I'm working on just a few shapes. Getting happier with the results, bit by bit.
-I said to my muse, all the way down the long phone-wire to Texas, what shall I make? "A pitcher", she said.

Mugs too.

I was clumsy, dented my fresh-thrown pitcher's belly, tapped it lightly from inside with a turning tool handle, but you could still see it.... "How to disguise the mark? Hmmmm...."


Turned, handled, textured:- chattered decoration, Japanese potters call this "tobiganna", if I remember rightly. It's not easy to control to get a particular effect, there are a lot of variables. I scavenged some steel strapping from a skip at work today, will make myself some new turning tools, and play with this further. I might just rub the textured areas with thinned iron oxide, no glaze.


I wanted to get more of a spiral effect, kinda failed. But overall I'm reasonably happy

11 comments:

  1. It seems it's like riding a bike. I've been busy as snot lately but I have been by a few times to see you rediscovering an activity you loved. Great stuff! I'm not sure about the hydraulic mill. For one thing, the pumps are really loud (at least the 30HP variable displacement pump on the 80-ton Hydrachief compaction press I run every day at work. You could probably use a smaller, quieter pump). Besides I want that rhythmic tick from a pillowblock or whatever. That will hypnotize my brain so it doesn't interject itself in the process. I want my brain to go away so it's just my hands and my intuition doing what they do. Of course, my hand shave no idea about making a pot so who knows what modern art shape I would create.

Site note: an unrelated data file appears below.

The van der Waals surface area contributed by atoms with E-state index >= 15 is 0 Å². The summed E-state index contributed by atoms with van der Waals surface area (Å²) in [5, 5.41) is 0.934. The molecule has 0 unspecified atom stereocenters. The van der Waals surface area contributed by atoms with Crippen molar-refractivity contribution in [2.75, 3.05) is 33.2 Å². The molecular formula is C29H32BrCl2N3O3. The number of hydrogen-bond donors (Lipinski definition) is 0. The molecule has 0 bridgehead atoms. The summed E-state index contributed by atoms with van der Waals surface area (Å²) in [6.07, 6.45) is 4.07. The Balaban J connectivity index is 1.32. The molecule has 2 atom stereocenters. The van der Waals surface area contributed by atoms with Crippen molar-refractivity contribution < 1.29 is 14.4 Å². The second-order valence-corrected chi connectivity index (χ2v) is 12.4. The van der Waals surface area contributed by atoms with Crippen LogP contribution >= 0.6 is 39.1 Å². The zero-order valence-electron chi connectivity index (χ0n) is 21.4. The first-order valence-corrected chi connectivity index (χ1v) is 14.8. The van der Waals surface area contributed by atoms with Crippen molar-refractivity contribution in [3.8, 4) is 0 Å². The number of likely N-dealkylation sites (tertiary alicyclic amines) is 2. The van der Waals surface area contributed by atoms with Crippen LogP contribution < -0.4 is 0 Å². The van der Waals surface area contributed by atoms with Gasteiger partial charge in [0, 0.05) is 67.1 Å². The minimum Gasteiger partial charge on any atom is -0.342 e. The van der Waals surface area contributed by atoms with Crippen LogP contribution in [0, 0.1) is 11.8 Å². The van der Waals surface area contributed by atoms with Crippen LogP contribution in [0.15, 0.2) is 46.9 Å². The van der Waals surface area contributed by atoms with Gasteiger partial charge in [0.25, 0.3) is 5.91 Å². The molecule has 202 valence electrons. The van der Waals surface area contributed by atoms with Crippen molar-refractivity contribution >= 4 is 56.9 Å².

Hiya, Soub! Sorry I haven't said hi sooner. Your pots are beautiful!

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  2. SOUB!!!!!!!!!!!!!!!!!!!!!!
    AWESOMEAWESOMEAWESOME.
    How the f##k could you not pot for a decade or whatever, get up one day and make these?????????????????????? Massively skilled. I am in awe.
    Can I adopt you (and RDM) as imaginary cousins???????

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  3. i agree with gary, it's unbelievable that you can get these results so quickly. i can see your mind wandering off to hydraulics and power-take-offs and tool making, it's difficult to resist that kind of thing i know. i realize you chattered to cover the bump but i've always been a sucker for the well-chattered pot. things are looking good.